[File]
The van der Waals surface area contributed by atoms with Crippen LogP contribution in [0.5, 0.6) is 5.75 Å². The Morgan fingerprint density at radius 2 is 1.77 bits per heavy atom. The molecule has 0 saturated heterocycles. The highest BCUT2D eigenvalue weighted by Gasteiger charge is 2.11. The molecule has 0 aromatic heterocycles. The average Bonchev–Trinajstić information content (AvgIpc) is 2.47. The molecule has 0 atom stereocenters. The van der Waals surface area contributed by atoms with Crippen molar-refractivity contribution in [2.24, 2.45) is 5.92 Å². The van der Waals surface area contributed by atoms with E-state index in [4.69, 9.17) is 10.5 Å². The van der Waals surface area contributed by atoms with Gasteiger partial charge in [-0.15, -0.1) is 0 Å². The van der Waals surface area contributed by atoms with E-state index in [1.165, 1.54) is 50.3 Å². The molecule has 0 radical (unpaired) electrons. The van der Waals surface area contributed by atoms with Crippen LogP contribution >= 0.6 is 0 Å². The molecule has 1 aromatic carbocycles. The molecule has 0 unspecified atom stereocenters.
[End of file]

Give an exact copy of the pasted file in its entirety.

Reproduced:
The van der Waals surface area contributed by atoms with Crippen LogP contribution in [0.5, 0.6) is 5.75 Å². The Morgan fingerprint density at radius 2 is 1.77 bits per heavy atom. The molecule has 0 saturated heterocycles. The highest BCUT2D eigenvalue weighted by Gasteiger charge is 2.11. The molecule has 0 aromatic heterocycles. The average Bonchev–Trinajstić information content (AvgIpc) is 2.47. The molecule has 0 atom stereocenters. The van der Waals surface area contributed by atoms with Crippen molar-refractivity contribution in [2.24, 2.45) is 5.92 Å². The van der Waals surface area contributed by atoms with E-state index in [4.69, 9.17) is 10.5 Å². The van der Waals surface area contributed by atoms with Gasteiger partial charge in [-0.15, -0.1) is 0 Å². The van der Waals surface area contributed by atoms with E-state index in [1.165, 1.54) is 50.3 Å². The molecule has 0 radical (unpaired) electrons. The van der Waals surface area contributed by atoms with Crippen LogP contribution >= 0.6 is 0 Å². The molecule has 1 aromatic carbocycles. The molecule has 0 unspecified atom stereocenters.